HSE graduate program spotlight: gerontology

If your passions are rooted in improving the lives of others, particularly in the older population, NDSU’s gerontology program can set you up for a successful career in the field of aging.

Gerontology is the multidisciplinary study of the aging processes and individuals as they grow from middle age through later life. The discipline is concerned with the physical, mental and social aspects and implications of aging.

 “Our gerontology master’s program trains students to be innovators and leaders in the broad, interdisciplinary field of aging studies and services,” says Heather Fuller, associate professor of human development and family science. “Because the program is offered entirely online, it provides students the unique opportunity to complete the degree on their own schedule and at their own pace, which is a perfect fit for professionals looking to advance their careers in a new direction. The program is designed to instill the core skills and knowledge essential to become an expert in the field of gerontology, but also allows students to tailor their coursework to their own interests and take advantage of applied opportunities and real-world experiences.”

Individuals interested in gerontology come from many disciplines, professions and clinical areas. Some gerontologists work directly with older persons in a wide variety of programs and services in the community. Others work on behalf of older persons in areas such as advocacy and teaching about aging.

Businesses, government agencies, service organizations educational institutions and self-employed professionals from every economic sector are recognizing the need for specialized knowledge and skills to meet the needs of our aging society.

Learn how to support and make a difference in the lives of older persons by applying for the gerontology graduate program today.

NDSU professor earns faculty excellence award

Heather Fuller, NDSU associate professor of human development and family science, was awarded the Great Plains IDEA Faculty Excellence Award during a recent meeting of the group’s faculty and administrators.

“I feel truly honored to receive this award from GP IDEA,” Fuller said. “I consider myself lucky to have the opportunity to collaborate with my gerontology colleagues to work together to train students from across the globe to be the next generation of professionals and scholars that will continue advancing the field of aging studies.”

The award recognizes a significant contribution of faculty in a Great Plains IDEA academic program. Award winners devote, time, energy and resources to enhancing the alliance academic community.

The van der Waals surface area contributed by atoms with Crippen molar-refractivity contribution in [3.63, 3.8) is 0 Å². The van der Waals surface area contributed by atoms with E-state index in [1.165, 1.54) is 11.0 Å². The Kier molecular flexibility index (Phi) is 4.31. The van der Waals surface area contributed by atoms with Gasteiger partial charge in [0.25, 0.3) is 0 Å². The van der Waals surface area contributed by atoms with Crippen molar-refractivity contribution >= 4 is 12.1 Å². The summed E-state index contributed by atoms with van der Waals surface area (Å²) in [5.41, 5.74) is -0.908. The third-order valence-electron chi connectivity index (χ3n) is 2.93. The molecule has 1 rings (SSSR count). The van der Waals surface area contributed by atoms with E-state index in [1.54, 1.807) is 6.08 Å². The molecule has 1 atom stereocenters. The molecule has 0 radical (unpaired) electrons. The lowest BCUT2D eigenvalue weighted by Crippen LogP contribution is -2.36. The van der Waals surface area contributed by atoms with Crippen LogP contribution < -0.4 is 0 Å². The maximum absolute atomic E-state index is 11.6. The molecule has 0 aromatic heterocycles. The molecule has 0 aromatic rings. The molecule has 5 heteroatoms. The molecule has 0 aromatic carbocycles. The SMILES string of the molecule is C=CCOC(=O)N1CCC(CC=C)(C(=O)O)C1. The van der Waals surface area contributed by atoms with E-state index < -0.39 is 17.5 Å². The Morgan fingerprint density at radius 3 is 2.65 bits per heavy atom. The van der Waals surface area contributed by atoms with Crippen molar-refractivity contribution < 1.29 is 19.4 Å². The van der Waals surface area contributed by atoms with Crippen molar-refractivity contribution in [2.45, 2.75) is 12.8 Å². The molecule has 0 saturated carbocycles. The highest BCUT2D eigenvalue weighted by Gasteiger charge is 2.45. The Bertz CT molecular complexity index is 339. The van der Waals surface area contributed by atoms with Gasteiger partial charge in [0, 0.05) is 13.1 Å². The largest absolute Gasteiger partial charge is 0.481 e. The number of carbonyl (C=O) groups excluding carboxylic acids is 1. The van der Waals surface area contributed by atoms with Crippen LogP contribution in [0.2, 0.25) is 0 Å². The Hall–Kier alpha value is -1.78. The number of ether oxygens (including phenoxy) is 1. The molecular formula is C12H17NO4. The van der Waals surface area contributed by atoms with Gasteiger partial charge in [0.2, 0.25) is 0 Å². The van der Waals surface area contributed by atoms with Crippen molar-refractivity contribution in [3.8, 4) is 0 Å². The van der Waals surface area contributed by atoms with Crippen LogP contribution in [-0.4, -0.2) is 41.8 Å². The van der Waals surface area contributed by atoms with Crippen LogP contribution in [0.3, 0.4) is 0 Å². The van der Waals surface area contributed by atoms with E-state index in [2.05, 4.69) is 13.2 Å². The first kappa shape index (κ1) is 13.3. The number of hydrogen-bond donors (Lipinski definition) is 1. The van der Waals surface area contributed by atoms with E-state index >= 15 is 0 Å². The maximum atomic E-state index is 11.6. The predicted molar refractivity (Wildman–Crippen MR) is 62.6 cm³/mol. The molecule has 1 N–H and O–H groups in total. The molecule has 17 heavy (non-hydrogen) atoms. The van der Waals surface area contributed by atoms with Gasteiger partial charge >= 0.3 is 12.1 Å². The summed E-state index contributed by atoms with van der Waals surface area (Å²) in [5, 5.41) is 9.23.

Award recipients develop creative courses and mentoring programs or make a significant impact on teaching in a Great Plains IDEA program.

Fuller’s research and teaching focus on lifespan development, interpersonal relationships in later life, successful aging and aging family dynamics. She earned a bachelor’s degree in psychology and Spanish at the University of Minnesota, and a master’s and doctorate in developmental psychology at the University of Michigan.

Great Plains IDEA is an alliance of accredited public universities from the United States who collaborate to provide online educational experiences to working adults. Students can choose NDSU as a home university and take courses from NDSU and other colleges in the alliance.

“This is a well-deserved honor in light of Heather’s excellent teaching in the program and her leadership this year of the gerontology faculty group, which is undertaking a major curriculum revision,” said Joel Hektner, head of the NDSU human development and family science department. “Heather is the only recipient of the award this year across the entire consortium. It is the highest faculty award in the organization.”

Inspiring Alumni Spotlight: Anne-Marie Fitz

NDSU College of Human Sciences and Education alumna Anne-Marie Fitz has been recognized as an outstanding women in the field of senior housing. She is one of 15 women named to the Rising Stars Class of 2022 by McKight’s Senior Living and McKnight’s Long-Term Care News.

There were several hundred nominations for the award. A national, independent panel of judges reviewed each nomination and selected the winners. Rising Stars are women 40 years of age or younger or have less than 15 years in the industry. All award recipients are required to demonstrate an exceptional commitment to the senior housing and care field.

Fitz is currently the executive director at Touchmark in Fargo. She began working there as an intern in 2007.

Her employer describes her as having genuine and thoughtful leadership, being known at Touchmark and in the community for her clear thinking, calmness, compassion, integrity and creativity, no matter the circumstances.

“Anne-Marie is one of those rare individuals who makes you feel good just by being around her,” said Marcus Breuer, CEO of Touchmark. “In every role she has held during her 15-year career with Touchmark, she has made a lasting impression on our team members and residents. Now, as Executive Director at Touchmark at Harwood Groves, she leads nearly 150 staff members and more than 200 residents, which is no small feat during the pandemic and a $9 million+ full campus refurbishment project.”

Fitz earned her bachelor’s degree in child development and family science with a minor in gerontology.

Dr. Jim Deal, Interim Dean

Email:  Jim.Deal@ndsu.edu

Dr. Jill Nelson, Interim Dean

Email:  Jill.R.Nelson@ndsu.edu

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